• Clear agreement of broad principles
• Failure to agree over one year of specifics of risk assessment and
process for implementing
Case study - Recognising and Responding to Psychiatric
Deterioration in an Acute General Health Setting
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Need for high level leadership and oversight
Risk Tool developed over one year and then abandoned.
Use hospital wide of mental health risk assessment and management tool agreed
General hospital flow chart for use developed
Training incorporated into HMO and Registrar teaching
Referrals to Liaison Psychiatry require risk assessment to triage urgency of response
Death of a Young Man with Schizophrenia
• 18 yo, FEP with moderate response to oral Olanzapine, but marked weight gain
– General Health and Metabolic monitoring, shared care processes with Primary Care, Dietetics on site
• 2 years later reduced adherence with medication recognised but not acted on
– Training on assisting patients with adherence, clinical review policies and tools include explicit statements
on adherence
• Slow deterioration in mental state two months later not recognised, - withdrawal, low grade
persecutory beliefs, worsening of auditory hallucinations
– All clinical contacts require explicit statement on Mental State and impression of change. Multi
Disciplinary Clinical review requires MSE presentation, review of appropriateness of treatment plan, and
tracking of activities to implement treatment plan.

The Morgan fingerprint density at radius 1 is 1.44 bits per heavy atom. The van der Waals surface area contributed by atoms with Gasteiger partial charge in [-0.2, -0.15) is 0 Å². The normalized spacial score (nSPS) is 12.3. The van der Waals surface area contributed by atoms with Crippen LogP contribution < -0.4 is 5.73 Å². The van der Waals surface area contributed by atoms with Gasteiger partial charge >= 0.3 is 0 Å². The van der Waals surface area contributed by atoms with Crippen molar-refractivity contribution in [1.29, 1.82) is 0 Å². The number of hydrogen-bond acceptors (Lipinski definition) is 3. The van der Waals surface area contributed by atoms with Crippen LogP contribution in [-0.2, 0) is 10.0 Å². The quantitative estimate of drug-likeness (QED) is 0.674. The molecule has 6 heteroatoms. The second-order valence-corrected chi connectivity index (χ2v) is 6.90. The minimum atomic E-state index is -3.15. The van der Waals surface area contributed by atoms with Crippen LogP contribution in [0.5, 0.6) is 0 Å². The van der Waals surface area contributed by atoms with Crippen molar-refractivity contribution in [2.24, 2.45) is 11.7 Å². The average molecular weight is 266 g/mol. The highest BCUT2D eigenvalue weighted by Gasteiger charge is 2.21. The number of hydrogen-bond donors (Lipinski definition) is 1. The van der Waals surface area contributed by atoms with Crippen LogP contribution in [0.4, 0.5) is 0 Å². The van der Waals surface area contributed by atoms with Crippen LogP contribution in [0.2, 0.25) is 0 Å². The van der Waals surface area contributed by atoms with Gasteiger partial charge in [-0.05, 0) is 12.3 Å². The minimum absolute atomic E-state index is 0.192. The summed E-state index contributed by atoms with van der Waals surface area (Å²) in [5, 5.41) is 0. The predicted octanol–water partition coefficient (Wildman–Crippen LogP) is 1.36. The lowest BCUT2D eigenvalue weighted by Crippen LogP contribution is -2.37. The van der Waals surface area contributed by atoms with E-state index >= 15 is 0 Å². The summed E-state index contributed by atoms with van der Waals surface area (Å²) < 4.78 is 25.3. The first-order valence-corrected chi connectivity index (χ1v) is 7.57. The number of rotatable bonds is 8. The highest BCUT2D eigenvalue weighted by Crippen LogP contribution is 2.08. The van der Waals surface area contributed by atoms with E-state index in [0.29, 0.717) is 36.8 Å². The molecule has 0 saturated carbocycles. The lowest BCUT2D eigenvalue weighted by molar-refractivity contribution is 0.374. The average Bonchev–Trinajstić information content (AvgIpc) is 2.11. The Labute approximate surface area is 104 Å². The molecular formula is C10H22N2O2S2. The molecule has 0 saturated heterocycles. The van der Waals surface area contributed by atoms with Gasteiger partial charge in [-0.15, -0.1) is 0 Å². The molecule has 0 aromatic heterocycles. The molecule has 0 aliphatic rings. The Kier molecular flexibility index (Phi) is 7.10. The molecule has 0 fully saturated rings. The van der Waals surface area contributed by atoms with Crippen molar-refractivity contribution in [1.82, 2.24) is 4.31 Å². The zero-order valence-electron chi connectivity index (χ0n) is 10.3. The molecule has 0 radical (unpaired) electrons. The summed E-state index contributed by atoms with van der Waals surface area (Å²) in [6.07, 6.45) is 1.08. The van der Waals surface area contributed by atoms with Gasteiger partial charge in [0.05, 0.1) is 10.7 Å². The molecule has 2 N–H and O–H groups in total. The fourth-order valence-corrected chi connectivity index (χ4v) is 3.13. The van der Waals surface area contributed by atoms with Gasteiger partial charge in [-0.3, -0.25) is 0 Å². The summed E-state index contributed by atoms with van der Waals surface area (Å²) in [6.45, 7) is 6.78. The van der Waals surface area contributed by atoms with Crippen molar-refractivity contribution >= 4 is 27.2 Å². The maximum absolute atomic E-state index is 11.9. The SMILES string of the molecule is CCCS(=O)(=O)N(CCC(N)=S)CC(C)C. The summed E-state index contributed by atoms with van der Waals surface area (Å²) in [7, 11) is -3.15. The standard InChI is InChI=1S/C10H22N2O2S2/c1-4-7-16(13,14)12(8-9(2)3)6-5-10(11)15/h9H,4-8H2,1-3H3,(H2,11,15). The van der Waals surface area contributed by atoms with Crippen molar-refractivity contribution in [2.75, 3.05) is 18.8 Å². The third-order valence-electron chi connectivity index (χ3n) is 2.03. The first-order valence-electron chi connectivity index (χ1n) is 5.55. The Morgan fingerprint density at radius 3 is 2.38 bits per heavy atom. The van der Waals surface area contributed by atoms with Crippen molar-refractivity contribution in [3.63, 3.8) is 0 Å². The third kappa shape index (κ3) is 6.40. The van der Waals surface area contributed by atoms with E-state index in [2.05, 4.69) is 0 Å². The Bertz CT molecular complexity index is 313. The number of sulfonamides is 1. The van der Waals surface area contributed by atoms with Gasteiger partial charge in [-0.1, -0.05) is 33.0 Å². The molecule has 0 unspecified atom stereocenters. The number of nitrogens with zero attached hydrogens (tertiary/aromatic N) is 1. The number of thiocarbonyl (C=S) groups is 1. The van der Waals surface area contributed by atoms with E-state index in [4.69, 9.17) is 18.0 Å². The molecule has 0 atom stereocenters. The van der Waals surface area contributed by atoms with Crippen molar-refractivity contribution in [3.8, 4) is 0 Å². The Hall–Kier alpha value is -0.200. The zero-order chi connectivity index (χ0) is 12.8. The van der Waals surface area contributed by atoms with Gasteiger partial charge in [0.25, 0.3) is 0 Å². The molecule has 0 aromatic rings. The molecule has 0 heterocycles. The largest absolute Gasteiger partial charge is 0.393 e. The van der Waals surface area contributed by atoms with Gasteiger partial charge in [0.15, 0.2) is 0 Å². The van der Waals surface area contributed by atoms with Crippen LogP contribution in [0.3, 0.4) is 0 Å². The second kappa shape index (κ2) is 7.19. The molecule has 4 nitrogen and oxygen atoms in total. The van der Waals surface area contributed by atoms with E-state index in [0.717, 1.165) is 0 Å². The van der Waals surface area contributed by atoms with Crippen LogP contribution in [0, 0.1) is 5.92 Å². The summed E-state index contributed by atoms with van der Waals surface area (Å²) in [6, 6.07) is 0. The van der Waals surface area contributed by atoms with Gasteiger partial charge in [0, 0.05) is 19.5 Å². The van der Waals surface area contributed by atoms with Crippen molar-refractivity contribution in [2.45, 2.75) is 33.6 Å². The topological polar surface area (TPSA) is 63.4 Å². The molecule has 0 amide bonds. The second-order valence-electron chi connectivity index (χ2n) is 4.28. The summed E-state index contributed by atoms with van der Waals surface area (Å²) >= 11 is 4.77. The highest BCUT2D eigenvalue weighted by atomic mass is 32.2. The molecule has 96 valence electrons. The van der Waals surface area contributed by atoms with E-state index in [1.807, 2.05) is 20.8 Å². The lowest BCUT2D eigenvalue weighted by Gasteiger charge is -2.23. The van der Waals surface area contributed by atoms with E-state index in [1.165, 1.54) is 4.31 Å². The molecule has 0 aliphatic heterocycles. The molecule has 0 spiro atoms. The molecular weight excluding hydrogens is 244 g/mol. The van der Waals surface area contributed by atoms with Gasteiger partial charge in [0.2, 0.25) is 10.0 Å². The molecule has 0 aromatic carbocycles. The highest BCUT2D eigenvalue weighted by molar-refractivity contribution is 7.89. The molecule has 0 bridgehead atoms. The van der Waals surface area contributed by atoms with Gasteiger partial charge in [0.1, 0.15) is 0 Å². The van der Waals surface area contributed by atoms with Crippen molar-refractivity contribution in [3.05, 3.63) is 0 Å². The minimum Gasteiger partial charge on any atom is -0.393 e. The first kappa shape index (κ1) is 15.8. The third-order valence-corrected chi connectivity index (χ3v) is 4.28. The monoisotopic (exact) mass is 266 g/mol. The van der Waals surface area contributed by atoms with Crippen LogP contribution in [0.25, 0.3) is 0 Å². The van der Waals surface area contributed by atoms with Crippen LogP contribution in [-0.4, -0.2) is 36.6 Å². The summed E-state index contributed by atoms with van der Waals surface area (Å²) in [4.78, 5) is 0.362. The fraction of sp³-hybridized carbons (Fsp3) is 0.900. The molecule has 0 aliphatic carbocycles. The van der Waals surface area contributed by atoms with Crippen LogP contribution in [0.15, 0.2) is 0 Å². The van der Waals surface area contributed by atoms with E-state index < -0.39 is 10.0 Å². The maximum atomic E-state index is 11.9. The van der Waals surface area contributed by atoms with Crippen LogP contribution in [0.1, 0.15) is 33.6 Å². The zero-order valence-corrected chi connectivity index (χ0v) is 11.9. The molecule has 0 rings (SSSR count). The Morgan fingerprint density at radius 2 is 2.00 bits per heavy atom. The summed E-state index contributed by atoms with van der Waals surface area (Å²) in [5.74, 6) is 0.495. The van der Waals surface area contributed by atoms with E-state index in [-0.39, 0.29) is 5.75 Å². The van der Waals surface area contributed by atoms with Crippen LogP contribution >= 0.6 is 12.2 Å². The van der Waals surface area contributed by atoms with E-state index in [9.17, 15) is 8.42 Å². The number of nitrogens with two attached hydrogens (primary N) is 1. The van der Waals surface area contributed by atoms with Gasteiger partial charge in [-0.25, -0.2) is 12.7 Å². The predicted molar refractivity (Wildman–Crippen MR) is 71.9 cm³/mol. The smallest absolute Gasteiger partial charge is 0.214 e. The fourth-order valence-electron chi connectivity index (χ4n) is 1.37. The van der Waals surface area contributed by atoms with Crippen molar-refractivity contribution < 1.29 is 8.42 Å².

Death of a Young Man with Schizophrenia
• Six months later further escalating aggression and dangerous driving whilst intoxicated attributed to
personality issues
– Dual diagnosis workers embedded in service, shared care protocols in place with Drug and Alcohol Services,
Improved Psychiatrist EFT to allow for review of all patients and diagnoses. Clinical review process as before
and culture of easy escalation of care when patients deteriorating
• Family increasingly contacting service with concerns about mental state and risk
– All staff trained in Family sensitive practice, culture and attitudinal change encouraged to be open to carer report
being an important part of clinical information
• Service response is to provide phone number of drug detox service
– Triage and clinical review processes in place to monitor quality of care provision.
• Patient admitted floridly psychotic, intoxicated with amphetamines,
• Aggressive to police prior to admission and secluded for three days on admission
– Seclusion processes in place to ensure safe respectful care with seclusion use as an exception rather than norm
Death of a Young Man with Schizophrenia
• detoxed and antipsychotics reinitiated, response partial returned home after three weeks.
– In Patient clinical information integrated with community care
• Drug abuse continues, ceases medication, family can’t cope
– Family support processes and easy referrals in place
• Loss of home, move into poor quality rooming house, ongoing contact with service however
– Partnerships with PDRSS to assist better quality housing, and support of family
• Gradual relapse of psychosis secondary to none compliance
– Adherence, clincal review, easy escalation as before
• Case manager documents worsening hopelessness and demoralisation, ongoing substance use,
grief and anger with family, aggression risk assessed but no suicide risk assessment.
– Risk assessment tool requires systematic approach to risk assessment and appropriate response monitored via
team review processes
• Found hanging in his bathroom a week later
– Prevented by all the above
Recognising and Responding to Psychiatric Deterioration
Conclusions
• Much can be learnt from Acute Health
• Lack of objective measures for deterioration has to be
managed
• Reliance on subjective measures places greater
burden on quality of systems
• Team Culture, attitudes, individual practice needs to be
in alignment with service standards and systems for
those systems to be implemented adequately
• Role of mobilising values of staff to get commitment to
quality care Vs Role of standard setting and
compliance systems
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Recognising and Responding to Psychiatric